The Eclipse Kapua project is proposed as an open source incubator project under the Eclipse IoT Project.
This proposal is in the Project Proposal Phase (as defined in the Eclipse Development Process) and is written to declare its intent and scope. We solicit additional participation and input from the Eclipse community. Please send all feedback to the Eclipse Proposals Forum.
With analysts predicting millions of connected devices, there is a growing need for solutions which manage edge devices and integrate them with the enterprise IT infrastructure. This need is even more evident in the convergence between Operation Technology (OT) and Information Technology (IT). OT supports physical value creation and manufacturing processes that comprises the devices, sensors and software necessary to control and monitor plant, equipment and, in general, company assets or products. Information Technology (IT), on the other hand, combines all necessary technologies for information processing.
Internet of Things solutions creates an integration bridge between OT and IT by connecting company’s products and by integrating processes. Internet of Things solutions provide generic integration platforms between the complex and fragmented world of the IoT devices and the enterprise IT infrastructure.
Eclipse Kapua is a modular integration platform for IoT devices and smart sensors that aims at bridging Operation Technology with Information Technology. Eclipse Kapua focuses on providing comprehensive management of edge IoT nodes including their connectivity, configuration, and application life cycle. Aggregated real-time data streams from the edge can be archived for historical analysis or flexibly routed towards enterprise IT systems and applications. Finally, Eclipse Kapua provides a web-based administration console and is accessible through RESTful API for easy application integration.
The goal of the Eclipse Kapua project is to provide an IoT integration platform with the following high-level requirements:
- The platform manages the connectivity for IoT devices and IoT gateways through a different set of protocols. Initial support will be offered to established IoT protocols like MQTT. Other protocols like AMQP, HTTP, and CoAP will be added over time. The connectivity layer is also responsible for managing device authentication and authorization.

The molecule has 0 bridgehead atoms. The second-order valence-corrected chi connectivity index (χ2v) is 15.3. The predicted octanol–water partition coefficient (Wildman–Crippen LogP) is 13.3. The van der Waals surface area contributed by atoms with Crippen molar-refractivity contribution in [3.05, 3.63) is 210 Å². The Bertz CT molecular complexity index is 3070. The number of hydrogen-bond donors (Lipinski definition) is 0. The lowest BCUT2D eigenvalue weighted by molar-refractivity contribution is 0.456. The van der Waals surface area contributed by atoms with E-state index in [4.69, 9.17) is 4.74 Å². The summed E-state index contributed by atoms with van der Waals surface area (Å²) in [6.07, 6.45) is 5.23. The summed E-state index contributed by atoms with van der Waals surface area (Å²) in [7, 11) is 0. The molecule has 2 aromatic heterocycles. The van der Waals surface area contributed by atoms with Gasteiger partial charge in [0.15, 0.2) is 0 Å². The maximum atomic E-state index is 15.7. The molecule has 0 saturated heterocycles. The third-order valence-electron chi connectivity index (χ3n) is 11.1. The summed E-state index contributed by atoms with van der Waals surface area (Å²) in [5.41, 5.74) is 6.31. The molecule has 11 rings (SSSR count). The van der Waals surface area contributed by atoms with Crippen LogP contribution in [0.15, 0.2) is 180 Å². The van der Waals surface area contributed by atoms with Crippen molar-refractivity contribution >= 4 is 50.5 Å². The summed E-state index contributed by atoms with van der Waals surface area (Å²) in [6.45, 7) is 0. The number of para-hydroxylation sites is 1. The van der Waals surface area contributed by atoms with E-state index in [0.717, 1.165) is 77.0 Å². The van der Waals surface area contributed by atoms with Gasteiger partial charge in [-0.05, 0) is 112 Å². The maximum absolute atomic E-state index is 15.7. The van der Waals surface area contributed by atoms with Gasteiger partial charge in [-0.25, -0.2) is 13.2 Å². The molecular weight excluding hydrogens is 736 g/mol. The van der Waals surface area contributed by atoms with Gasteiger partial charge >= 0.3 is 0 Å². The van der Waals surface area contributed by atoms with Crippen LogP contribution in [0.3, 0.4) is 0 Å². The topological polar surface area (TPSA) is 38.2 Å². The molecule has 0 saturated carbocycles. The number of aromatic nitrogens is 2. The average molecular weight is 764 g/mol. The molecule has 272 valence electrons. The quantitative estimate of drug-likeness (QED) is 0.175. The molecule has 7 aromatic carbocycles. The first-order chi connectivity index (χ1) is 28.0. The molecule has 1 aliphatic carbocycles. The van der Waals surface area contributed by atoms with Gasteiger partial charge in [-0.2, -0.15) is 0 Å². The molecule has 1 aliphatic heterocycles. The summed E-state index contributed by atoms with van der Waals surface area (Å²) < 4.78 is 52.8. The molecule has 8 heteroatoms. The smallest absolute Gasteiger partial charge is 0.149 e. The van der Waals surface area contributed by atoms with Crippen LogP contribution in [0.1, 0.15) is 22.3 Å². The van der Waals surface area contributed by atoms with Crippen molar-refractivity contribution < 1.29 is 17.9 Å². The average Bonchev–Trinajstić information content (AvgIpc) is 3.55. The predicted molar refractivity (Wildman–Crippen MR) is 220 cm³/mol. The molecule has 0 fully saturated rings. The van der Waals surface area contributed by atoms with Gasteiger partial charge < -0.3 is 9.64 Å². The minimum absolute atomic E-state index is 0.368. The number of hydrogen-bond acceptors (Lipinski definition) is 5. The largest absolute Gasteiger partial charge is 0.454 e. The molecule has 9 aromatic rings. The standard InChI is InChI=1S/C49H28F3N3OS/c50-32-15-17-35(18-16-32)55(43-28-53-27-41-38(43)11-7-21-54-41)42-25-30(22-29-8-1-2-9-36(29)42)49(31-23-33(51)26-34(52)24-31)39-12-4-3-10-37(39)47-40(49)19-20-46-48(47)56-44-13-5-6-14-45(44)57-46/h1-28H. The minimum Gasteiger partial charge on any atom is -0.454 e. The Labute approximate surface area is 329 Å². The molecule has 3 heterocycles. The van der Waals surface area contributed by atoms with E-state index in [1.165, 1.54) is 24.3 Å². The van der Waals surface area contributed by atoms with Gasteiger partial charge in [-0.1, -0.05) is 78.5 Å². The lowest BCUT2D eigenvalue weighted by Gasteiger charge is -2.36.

- The platform manages the devices on the edge. Device management offers the ability to introspect device configuration, update device applications and firmware, and control the device remotely. The IoT platform exposes an open contract towards the target device being managed with no assumption on the device software stack. The device management should evolve to adopt emerging standard device management protocols like LWM2M.
- IoT devices can collect large amounts of telemetry data. The IoT platform enables data pipelines on such data. The data pipelines can offer: data archival for dashboards or business intelligence applications, enable real-time analytics and business rules. A valuable requirement is flexible and configurable data integration routes, offering data storage options to collect the incoming data and make it available to upstream enterprise applications.
- The IoT platform relies on solid foundations. In particular, it provides multi-tenant account management, user management, permissions and roles.
- The IoT platform is fully programmable via RESTful web services API. A web-based administration console for a device operator is desirable.
- The IoT platform can be deployed either in the Cloud or ‘on premise’. Its packaging should allow for flexible deployment options.
Eclipse Kapua is a modular integration platform for IoT devices and smart sensors that bridges Operation Technology with Information Technology.
The following diagram provides a functional architecture of the Eclipse Kapua project.
The connectivity of the devices is managed through a multi-protocol message broker. In the initial contribution, the protocol for the device connectivity will be the IoT protocol MQTT. The broker supports other protocols including AMQP and WebSockets for application integration.
The device connectivity module is responsible to authenticate connections, enforce the appropriate authorization – for example in the topic namespace – and maintain a Device Registry. The Device Registry stores the device profile, the device connection status and the device connection log. It also enables device organization through custom attributes and tags.
The stream of data published by the devices may have different consumers. Certain messages, like command and control messages, are meant to be consumed by the Device Management component; other messages, like the telemetry data are meant to be archived in the IoT Platform or re-directed to other systems. The Message Routing component allows for flexible handling of message streams avoiding hard coded behaviors through configurable massage routes.